|Deaf Woman Achieves Through Determination
By David Whiting, Orange County Register 3/229/2012
"A goal is not always meant to be reached. It often serves simply as something to aim at." – Bruce Lee
As I interview a woman in her taekwondo dojo, there's no sound except for the clacking of my laptop's keyboard.
It's my first interview with a deaf person. But already I'm ahead of schedule. As Stephanie Juge and I pass my laptop back and forth, a transcript of our conversation emerges.
To be sure, being unable to hear offers challenges. And Juge also struggles with speech. Still, technology has virtually eliminated the hassles of communicating.
But I wonder if others have caught up. After being laid off from a bank, Juge struggles to find a job.
Still, Juge, 47, isn't the type to let something like being born deaf get in her way. In a few days she will try to earn her black belt. Already, she holds the title of first deaf female pro football player.
• • •
Juge arrived on this earth gurgling and cooing. Sure, she was slow to talk. But her parents didn't think much about it – until the day Mom dropped a pan on the kitchen floor.
Her toddler didn't flinch.
The doctor asked a series of questions. There was something about measles during pregnancy. He concluded little Stephanie was born deaf.
Growing up in Anaheim with her brother and sister, Juge went to a school for deaf kids in Huntington Beach. There, she learned sign language and discovered she had a knack for sports. For a girl, she was fast and big. And she loved playing dodge ball with the boys.
As the years flipped by, Juge got a job working as a cash vault teller for a bank and heard (she's cool with the colloquialism) about the fledging world of women's professional football.
Yes, full-on tackle football. For women.
With the build of a linebacker, Juge strapped on shoulder pads, pulled on a helmet and tried out for the Long Beach Aftershock. It certainly wasn't the NFL. Heck, some Pop Warner Football games are better attended. But Juge didn't mind. She only wanted to test herself and fulfill a lifelong dream – to fit in.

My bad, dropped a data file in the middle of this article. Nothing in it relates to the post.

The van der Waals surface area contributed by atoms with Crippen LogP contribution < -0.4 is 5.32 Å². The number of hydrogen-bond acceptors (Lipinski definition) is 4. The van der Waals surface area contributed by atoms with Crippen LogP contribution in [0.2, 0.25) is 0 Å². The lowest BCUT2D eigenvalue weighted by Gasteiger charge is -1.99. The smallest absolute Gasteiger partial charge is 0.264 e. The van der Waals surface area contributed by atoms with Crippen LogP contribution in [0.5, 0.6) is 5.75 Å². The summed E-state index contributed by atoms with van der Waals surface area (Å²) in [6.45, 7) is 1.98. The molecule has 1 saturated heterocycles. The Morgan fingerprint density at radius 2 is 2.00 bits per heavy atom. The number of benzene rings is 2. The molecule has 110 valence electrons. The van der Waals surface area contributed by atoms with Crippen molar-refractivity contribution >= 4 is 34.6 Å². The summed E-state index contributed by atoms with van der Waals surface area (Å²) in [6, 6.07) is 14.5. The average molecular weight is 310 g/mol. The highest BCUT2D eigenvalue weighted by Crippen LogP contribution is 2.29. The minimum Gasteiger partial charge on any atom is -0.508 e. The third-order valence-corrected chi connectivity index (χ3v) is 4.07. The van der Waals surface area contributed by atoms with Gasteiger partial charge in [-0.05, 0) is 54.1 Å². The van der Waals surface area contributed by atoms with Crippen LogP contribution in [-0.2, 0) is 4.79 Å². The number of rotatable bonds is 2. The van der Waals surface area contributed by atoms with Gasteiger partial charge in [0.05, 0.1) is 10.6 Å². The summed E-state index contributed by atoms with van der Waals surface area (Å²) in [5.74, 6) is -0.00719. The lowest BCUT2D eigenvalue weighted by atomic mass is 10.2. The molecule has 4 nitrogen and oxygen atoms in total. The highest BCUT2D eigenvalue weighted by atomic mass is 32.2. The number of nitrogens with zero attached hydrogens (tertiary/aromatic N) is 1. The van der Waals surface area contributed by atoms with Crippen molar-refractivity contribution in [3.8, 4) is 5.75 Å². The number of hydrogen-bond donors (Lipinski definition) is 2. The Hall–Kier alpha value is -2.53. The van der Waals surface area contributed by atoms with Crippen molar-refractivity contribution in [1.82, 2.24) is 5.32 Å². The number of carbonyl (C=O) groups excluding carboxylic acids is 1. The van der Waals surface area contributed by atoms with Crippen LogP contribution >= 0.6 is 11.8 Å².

• • •
Juge fit in and more. In its first year, the now-disbanded Aftershock won the championship in its league, helped in no small part by Juge. She smiles when she describes what she does best: "My job is the kill the quarterback."
When the Aftershock disbanded, Juge joined the Southern California Breakers, an Orange County-based team that is one of 42 teams in the Independent Women's Football League.
While she's unsure about her position on the roster next season, Juge wore her blue and white jersey, number 65, with pride. She also managed to do what few men do and played both offense and defense, switching off between offensive guard and defensive tackle.
She even has her own fan base.
Here's what deafwired.com urged last year: "Bring your own poster...yell (for the) first deaf woman professional football player (in) history, #65, Stephanie Juge."
The tickets aren't much, $10 for general admission. And neither is the pay. But it's not about money for Juge.
It's about what Juge's idol Bruce Lee urged others to do some 40 years ago before the karate master and film star died: Push your limits.
Read the full article and see the photo of Stephanie practicing her board breaking skills: